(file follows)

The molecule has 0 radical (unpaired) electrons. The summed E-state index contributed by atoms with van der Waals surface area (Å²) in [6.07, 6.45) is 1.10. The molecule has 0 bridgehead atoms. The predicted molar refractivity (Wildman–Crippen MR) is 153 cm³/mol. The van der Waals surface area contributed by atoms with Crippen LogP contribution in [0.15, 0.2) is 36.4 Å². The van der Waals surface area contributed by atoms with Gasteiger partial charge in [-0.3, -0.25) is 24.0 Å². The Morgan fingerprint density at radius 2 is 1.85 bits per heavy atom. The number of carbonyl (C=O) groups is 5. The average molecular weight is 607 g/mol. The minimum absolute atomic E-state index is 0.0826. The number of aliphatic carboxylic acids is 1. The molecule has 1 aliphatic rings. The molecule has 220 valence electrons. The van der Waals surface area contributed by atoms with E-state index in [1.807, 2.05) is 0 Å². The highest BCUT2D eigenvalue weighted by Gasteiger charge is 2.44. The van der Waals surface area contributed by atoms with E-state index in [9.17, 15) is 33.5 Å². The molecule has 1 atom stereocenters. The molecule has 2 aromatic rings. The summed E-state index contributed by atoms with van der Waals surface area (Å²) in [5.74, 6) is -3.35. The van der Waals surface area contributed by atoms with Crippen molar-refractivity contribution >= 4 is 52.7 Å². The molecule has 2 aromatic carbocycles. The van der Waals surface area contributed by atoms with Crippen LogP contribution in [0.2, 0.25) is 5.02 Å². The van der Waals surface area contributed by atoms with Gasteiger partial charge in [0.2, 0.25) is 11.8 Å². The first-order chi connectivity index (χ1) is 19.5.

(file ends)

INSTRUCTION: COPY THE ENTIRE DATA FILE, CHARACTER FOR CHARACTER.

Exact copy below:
The molecule has 0 radical (unpaired) electrons. The summed E-state index contributed by atoms with van der Waals surface area (Å²) in [6.07, 6.45) is 1.10. The molecule has 0 bridgehead atoms. The predicted molar refractivity (Wildman–Crippen MR) is 153 cm³/mol. The van der Waals surface area contributed by atoms with Crippen LogP contribution in [0.15, 0.2) is 36.4 Å². The van der Waals surface area contributed by atoms with Gasteiger partial charge in [-0.3, -0.25) is 24.0 Å². The Morgan fingerprint density at radius 2 is 1.85 bits per heavy atom. The number of carbonyl (C=O) groups is 5. The average molecular weight is 607 g/mol. The minimum absolute atomic E-state index is 0.0826. The number of aliphatic carboxylic acids is 1. The molecule has 1 aliphatic rings. The molecule has 220 valence electrons. The van der Waals surface area contributed by atoms with E-state index in [1.807, 2.05) is 0 Å². The highest BCUT2D eigenvalue weighted by Gasteiger charge is 2.44. The van der Waals surface area contributed by atoms with E-state index in [9.17, 15) is 33.5 Å². The molecule has 1 atom stereocenters. The molecule has 2 aromatic rings. The summed E-state index contributed by atoms with van der Waals surface area (Å²) in [5.74, 6) is -3.35. The van der Waals surface area contributed by atoms with Crippen molar-refractivity contribution >= 4 is 52.7 Å². The molecule has 2 aromatic carbocycles. The van der Waals surface area contributed by atoms with Crippen LogP contribution in [0.2, 0.25) is 5.02 Å². The van der Waals surface area contributed by atoms with Gasteiger partial charge in [0.2, 0.25) is 11.8 Å². The first-order chi connectivity index (χ1) is 19.5.